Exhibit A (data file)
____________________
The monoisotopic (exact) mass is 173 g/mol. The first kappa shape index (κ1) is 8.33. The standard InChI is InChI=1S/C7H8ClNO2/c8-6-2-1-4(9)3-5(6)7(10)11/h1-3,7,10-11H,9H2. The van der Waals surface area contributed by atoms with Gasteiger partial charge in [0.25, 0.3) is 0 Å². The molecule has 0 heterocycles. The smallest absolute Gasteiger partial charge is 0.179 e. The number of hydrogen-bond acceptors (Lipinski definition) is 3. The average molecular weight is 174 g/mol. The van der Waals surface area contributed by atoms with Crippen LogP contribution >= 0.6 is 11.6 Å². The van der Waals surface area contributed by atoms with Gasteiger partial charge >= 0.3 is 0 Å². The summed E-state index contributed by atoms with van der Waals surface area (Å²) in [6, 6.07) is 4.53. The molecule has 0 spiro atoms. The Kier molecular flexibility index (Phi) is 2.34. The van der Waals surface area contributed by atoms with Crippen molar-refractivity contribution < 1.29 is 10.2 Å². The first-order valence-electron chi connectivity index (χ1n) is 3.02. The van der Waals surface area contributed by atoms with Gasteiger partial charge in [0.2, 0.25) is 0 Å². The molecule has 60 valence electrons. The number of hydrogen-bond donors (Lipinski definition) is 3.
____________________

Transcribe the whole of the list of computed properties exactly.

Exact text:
The monoisotopic (exact) mass is 173 g/mol. The first kappa shape index (κ1) is 8.33. The standard InChI is InChI=1S/C7H8ClNO2/c8-6-2-1-4(9)3-5(6)7(10)11/h1-3,7,10-11H,9H2. The van der Waals surface area contributed by atoms with Gasteiger partial charge in [0.25, 0.3) is 0 Å². The molecule has 0 heterocycles. The smallest absolute Gasteiger partial charge is 0.179 e. The number of hydrogen-bond acceptors (Lipinski definition) is 3. The average molecular weight is 174 g/mol. The van der Waals surface area contributed by atoms with Crippen LogP contribution >= 0.6 is 11.6 Å². The van der Waals surface area contributed by atoms with Gasteiger partial charge >= 0.3 is 0 Å². The summed E-state index contributed by atoms with van der Waals surface area (Å²) in [6, 6.07) is 4.53. The molecule has 0 spiro atoms. The Kier molecular flexibility index (Phi) is 2.34. The van der Waals surface area contributed by atoms with Crippen molar-refractivity contribution < 1.29 is 10.2 Å². The first-order valence-electron chi connectivity index (χ1n) is 3.02. The van der Waals surface area contributed by atoms with Gasteiger partial charge in [0.2, 0.25) is 0 Å². The molecule has 60 valence electrons. The number of hydrogen-bond donors (Lipinski definition) is 3.